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  • Wade J. Ramponi

A Documentary 168 Years in the Making

Back when the Battle of the Alamo was raging, prisoners were building their own prison over 1000 miles away, in what would become one of the most brutal in America. Prisoners were housed here over 100 years before Alcatraz, and were well on their way to giving it the reputation that Time Magazine once called it "The Bloodiest 47 Acres in America". We are talking about the Missouri State Penitentiary, in Missouri's Capital of Jefferson City.


The prison closed down in 2004, but over its many years, help inmates like Pretty Boy Floyd, Sonny Liston, James Earl Ray, who escaped on a bread truck and made his way to Memphis, and Firebug Johnson, who would go on to live up to the name by setting the building on fire.


They say that prisoners still roam the hallways, dungeons, and cellblocks at the Missouri State Penitentiary in the form of ghostly spirits. You may even notice something peculiar in the trailer video. This was not added, and in fact, the building where the oddity is seen is condemned - Even the State of Missouri Rep cannot get in here.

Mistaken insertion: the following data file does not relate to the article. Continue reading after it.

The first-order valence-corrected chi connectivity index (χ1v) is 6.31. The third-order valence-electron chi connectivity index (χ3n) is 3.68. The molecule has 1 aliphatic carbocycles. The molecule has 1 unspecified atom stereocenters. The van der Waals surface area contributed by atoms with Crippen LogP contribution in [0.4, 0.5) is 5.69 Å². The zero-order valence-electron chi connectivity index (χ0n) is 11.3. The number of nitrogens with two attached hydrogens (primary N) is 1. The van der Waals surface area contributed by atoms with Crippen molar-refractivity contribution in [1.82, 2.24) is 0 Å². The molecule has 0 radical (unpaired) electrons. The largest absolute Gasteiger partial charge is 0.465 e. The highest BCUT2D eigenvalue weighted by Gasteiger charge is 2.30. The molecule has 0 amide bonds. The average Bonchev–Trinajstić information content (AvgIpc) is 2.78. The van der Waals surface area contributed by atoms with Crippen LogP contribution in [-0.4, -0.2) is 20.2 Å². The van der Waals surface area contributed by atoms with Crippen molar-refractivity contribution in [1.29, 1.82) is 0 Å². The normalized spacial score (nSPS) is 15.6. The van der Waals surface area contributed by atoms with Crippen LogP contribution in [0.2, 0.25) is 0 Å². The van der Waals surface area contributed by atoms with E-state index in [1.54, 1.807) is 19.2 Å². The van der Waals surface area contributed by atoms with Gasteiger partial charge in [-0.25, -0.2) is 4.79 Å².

This place has so much history that it inspired me to create a documentary and tell its full story. The plan is to interview the former wardens, guards, and even an inmate or two. There will be a few reenactments, including an unfortunate soul in the gas chamber at midnight. While I was able to complete pre-production, I ran into a snag with insurance 'additional insured'. I look to 2020 to be the year that I can iron out the obstacles and get back in to tell my story!







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@Storyboard Film Studio 2020